A dividend is the percentage of profits that companies give back to their stock holders periodically. People who own things like mutual funds, stocks, and bonds will be the ones who receive dividends. One thing to be aware of is that there are two different kinds of dividends. This is very important to know because they are taxed differently.
There are “ordinary dividends”, which are taxed at the “normal tax rate”. Then there are “qualified dividends” which are taxed as “net capital gains”. Let’s take a look into what the difference is between ordinary and qualified dividends, and how it relates to you. This information will help you decide when to buy or sell certain stocks in order to maximize your profit and minimize your tax liability. You will also get some insightful advice on how to manage your portfolio when it comes to taxes.
Ordinary dividends are taxed as normal income. This means that your normal tax rate (percentage) can keep raising as you make more money. These are usually how short term investors that buy and sell stocks frequently would be taxed. You should consult the current IRS tax rate schedule, for the most accurate and up to date tax rates. The regular tax rate is the tax rate that everybody is charged, there is really not a way to change it, unless all of your earnings are qualified dividends.
Qualified dividends are taxed as “net capital gains” which carry a much lower tax rate than ordinary dividends. Qualified dividends are what long term investors would have. To be considered a qualified dividend, you need to have held the stock for more than 60 days out of the 121 day period before the last set of dividends was paid out to the shareholders.
The much lower tax rate that was mentioned earlier is either going to be 5% or 15%, depending on your regular tax rate. The rule that separates the percentages is based on your regular tax rate for ordinary income. The IRS sets the ‘split point’ at a 25% regular tax rate. This means that if your regular tax rate is less than 25%, then your qualified dividend tax rate is 5%. Of course, if it was over 25% you would be taxed at a 15% tax rate on these particular dividends.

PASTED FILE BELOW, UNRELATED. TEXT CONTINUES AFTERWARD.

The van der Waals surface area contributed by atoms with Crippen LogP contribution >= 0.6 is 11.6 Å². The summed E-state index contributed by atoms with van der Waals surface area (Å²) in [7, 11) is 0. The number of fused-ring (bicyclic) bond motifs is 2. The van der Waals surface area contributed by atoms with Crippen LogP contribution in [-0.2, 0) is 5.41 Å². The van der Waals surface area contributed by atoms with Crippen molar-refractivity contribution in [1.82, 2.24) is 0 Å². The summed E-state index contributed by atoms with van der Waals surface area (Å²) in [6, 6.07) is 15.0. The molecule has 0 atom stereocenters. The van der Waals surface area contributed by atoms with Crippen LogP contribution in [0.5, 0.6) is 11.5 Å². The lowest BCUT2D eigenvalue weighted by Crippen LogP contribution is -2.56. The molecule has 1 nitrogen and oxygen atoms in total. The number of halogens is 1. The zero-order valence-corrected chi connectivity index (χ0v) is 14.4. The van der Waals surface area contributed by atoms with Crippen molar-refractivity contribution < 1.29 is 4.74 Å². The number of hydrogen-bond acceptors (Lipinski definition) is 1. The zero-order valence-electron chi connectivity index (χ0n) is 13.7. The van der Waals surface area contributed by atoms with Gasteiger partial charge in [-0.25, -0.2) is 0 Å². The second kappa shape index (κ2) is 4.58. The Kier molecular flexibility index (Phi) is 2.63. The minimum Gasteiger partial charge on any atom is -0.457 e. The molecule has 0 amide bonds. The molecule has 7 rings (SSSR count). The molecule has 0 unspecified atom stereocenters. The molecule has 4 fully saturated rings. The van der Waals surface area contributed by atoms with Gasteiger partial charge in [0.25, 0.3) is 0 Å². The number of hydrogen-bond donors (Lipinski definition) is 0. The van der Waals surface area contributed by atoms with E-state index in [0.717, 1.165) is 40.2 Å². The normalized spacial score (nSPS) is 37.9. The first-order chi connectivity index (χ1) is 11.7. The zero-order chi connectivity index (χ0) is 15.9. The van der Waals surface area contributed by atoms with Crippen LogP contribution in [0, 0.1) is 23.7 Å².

The best time to buy and sell certain stocks can become more clear by considering the differences between these two different types of dividends as seen through the eyes of the IRS. You can easily control your tax liabilities by hanging on to stocks for longer periods of time. However, if you want to flip penny stocks for the big bucks and fast cash, you will not be hanging on to the stocks long enough to get the “qualified dividend” rate. Though flipping stocks can build profits quickly, it also raises your “tax rate” just as fast. If you want to make money with penny stocks, there are many tools out there that will help you make the trades at the right time. If you want to have steady payments coming in from your stocks, you can hang on to them for a longer time and qualify for the lower tax rate that the qualified dividend offers.
Most smart investors use a mixture of both short term and long term investments. Some use the “short term investment” profits which are taxed at the “regular tax rate” to feed the “long term investments” which would be be taxed at the “lower tax rate” as qualified dividends. Of course, if you are quickly flipping stocks, then you will not be likely to get paid any dividends to begin with, but if they pay dividends while you are waiting to sell then you might consider hanging on to it a little longer to get the lower tax rate that comes with qualified dividends.